The name of this blog suggests that I am a physicist trying to introduce some principal rules of mechanics into economics. Economics is a hobby rather than every day activity. At some point, it's worth to present my professional work. Here is our poster from the 2012 General Assembly of the European Geophysical Union.
Abstract and Poster
I. Kitov, D. Bobrov, J. Coyne, and G. Turyomurugyendo
CTBTO, IDC, Vienna, Austria (Ivan.Kitov@ctbto.org)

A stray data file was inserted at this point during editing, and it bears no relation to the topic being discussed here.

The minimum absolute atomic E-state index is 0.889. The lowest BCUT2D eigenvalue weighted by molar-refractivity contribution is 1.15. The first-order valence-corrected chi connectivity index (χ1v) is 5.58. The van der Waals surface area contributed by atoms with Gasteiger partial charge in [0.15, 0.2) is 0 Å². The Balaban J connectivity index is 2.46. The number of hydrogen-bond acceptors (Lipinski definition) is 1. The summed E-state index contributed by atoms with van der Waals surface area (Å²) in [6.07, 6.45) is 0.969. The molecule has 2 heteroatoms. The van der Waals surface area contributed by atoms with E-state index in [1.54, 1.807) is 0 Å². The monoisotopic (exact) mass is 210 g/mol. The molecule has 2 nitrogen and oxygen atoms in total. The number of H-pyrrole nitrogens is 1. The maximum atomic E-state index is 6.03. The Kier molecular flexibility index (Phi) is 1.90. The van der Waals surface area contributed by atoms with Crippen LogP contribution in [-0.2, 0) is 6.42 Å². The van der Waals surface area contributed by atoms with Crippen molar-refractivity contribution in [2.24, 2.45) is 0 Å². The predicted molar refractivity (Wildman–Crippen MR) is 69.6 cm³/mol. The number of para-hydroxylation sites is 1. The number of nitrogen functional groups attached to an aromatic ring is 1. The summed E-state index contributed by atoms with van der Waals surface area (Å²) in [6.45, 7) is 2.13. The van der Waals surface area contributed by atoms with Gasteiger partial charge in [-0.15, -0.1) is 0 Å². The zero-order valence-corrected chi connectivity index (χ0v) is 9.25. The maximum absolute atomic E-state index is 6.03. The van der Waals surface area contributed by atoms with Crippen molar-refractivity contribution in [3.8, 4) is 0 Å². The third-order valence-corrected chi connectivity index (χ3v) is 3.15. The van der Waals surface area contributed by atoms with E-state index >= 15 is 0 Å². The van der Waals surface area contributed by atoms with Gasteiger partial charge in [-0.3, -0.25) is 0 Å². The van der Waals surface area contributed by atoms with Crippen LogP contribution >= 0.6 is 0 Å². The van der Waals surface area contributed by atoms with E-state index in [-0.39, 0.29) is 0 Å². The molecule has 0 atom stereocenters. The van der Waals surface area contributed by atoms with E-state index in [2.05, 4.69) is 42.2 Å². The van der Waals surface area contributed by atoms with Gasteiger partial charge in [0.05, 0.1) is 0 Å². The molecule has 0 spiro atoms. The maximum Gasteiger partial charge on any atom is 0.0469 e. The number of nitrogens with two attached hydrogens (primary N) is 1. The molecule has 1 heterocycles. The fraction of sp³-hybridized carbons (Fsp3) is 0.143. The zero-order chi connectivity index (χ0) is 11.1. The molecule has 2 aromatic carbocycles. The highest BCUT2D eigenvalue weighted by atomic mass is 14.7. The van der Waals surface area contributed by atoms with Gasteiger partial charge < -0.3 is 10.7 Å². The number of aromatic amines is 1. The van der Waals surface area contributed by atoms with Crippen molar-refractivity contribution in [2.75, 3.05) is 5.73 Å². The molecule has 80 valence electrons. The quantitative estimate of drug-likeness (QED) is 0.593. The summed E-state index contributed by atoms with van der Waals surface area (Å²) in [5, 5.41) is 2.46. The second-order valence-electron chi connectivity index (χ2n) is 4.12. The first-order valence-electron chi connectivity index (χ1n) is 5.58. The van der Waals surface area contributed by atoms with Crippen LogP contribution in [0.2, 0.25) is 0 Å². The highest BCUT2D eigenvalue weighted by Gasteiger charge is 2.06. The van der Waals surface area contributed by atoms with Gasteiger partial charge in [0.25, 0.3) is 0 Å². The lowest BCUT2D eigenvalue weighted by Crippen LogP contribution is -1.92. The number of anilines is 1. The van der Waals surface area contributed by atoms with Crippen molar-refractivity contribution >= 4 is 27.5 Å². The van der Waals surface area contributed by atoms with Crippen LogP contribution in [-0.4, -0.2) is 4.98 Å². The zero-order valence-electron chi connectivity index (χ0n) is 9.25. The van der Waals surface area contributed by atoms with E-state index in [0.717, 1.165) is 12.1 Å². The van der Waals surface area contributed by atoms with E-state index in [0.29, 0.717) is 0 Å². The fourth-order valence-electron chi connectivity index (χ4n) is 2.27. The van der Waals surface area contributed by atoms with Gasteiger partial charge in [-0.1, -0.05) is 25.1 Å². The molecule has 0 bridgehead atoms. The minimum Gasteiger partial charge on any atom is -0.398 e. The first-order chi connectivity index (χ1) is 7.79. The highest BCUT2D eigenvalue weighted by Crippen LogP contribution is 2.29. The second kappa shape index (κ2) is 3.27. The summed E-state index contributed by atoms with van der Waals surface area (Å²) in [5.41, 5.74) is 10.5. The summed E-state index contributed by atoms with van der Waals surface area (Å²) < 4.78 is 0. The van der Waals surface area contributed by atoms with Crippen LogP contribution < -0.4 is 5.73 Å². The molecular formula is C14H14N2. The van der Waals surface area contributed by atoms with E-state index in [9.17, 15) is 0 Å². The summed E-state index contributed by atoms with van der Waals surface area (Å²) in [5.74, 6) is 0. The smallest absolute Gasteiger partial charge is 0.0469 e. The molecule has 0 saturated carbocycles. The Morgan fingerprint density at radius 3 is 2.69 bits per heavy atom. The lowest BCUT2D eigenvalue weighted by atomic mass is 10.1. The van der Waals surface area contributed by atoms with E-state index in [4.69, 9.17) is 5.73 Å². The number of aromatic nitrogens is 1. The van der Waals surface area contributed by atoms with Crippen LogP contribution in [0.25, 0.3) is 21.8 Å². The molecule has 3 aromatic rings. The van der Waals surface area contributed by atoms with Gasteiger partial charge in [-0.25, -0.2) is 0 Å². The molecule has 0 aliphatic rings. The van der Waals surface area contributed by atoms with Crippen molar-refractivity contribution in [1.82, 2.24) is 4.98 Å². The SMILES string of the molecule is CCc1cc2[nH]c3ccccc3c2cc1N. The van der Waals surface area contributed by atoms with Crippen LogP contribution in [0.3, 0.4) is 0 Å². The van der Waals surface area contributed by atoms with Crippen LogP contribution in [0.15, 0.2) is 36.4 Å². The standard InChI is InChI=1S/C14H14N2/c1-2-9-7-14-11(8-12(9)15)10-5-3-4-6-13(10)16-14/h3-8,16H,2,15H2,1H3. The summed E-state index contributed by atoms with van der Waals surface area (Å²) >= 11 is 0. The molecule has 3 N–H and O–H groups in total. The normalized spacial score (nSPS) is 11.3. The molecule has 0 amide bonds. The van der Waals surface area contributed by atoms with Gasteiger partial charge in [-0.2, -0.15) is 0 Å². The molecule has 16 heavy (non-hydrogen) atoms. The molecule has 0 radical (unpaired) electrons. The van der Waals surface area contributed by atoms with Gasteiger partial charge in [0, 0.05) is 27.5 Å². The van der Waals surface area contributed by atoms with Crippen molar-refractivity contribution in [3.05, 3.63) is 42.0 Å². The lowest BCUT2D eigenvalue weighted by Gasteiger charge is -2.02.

We have introduced cross correlation between seismic waveforms as a technique for signal detection and automatic event building at the International Data Centre (IDC) of the Comprehensive Nuclear-Test-Ban Treaty Organization. The intuition behind signal detection is simple – small and mid-sized seismic events close in space should produce similar signals at the same seismic stations. Equivalently, these signals have to be characterized by a high cross correlation coefficient. For array stations with many individual sensors distributed over a large area, signals from events at distances beyond, say, 50 km, are subject to destructive interference when cross correlated due to changing time delays between various channels. Thus, any cross correlation coefficient above some predefined threshold can be considered as a signature of a valid signal. With a dense grid of master events (spacing between adjacent masters between 20 km and 50 km corresponds to the statistically estimated correlation distance) with high quality (signal-to-noise ratio above 10) template waveforms at primary array stations of the International Monitoring System one can detect signals from and then build natural and manmade seismic events close to the master ones. The use of cross correlation allows detecting smaller signals (sometimes below noise level) than provided by the current IDC detecting techniques. As a result it is possible to automatically build from 50% to 100% more valid seismic events than included in the Reviewed Event Bulletin (REB).We have developed a tentative pipeline for automatic processing at the IDC. It includes three major stages. Firstly, we calculate cross correlation coefficient for a given master and continuous waveforms at the same stations and carry out signal detection as based on the statistical behavior of signal-to-noise ratio of the cross correlation coefficient. Secondly, a thorough screening is performed for all obtained signals using f-k analysis and F-statistics as applied to the cross-correlation traces at individual channels of all included array stations. Thirdly, local (i.e. confined to the correlation distance around the master event) association of origin times of all qualified signals is fulfilled. These origin times are calculated from the arrival times of these signals, which are reduced to the origin times by the travel times from the master event. An aftershock sequence of a mid-size earthquake is an ideal case to test cross correlation techniques for autiomatic event building. All events should be close to the mainshock and occur within several days. Here we analyse the aftershock sequence of an earthquake in the North Atlantic Ocean with mb(IDC)=4.79. The REB includes 38 events at distances less than 150 km from the mainshock. Our ultimate goal is to excersice the complete iterative procedure to find all possible aftershocks.We start with the mainshock and recover ten aftershocks with the largest number of stations to produce an initial set of master events with the highest quality templates. Then we find all aftershocks in the REB and many additional events, which were not originally found by the IDC. Using all events found after the first iteration as master events we find new events, which are also used in the next iteration. The iterative process stops when no new events can be found. In that sense the final set of aftershocks obtained with cross correlation is a comprehensive one.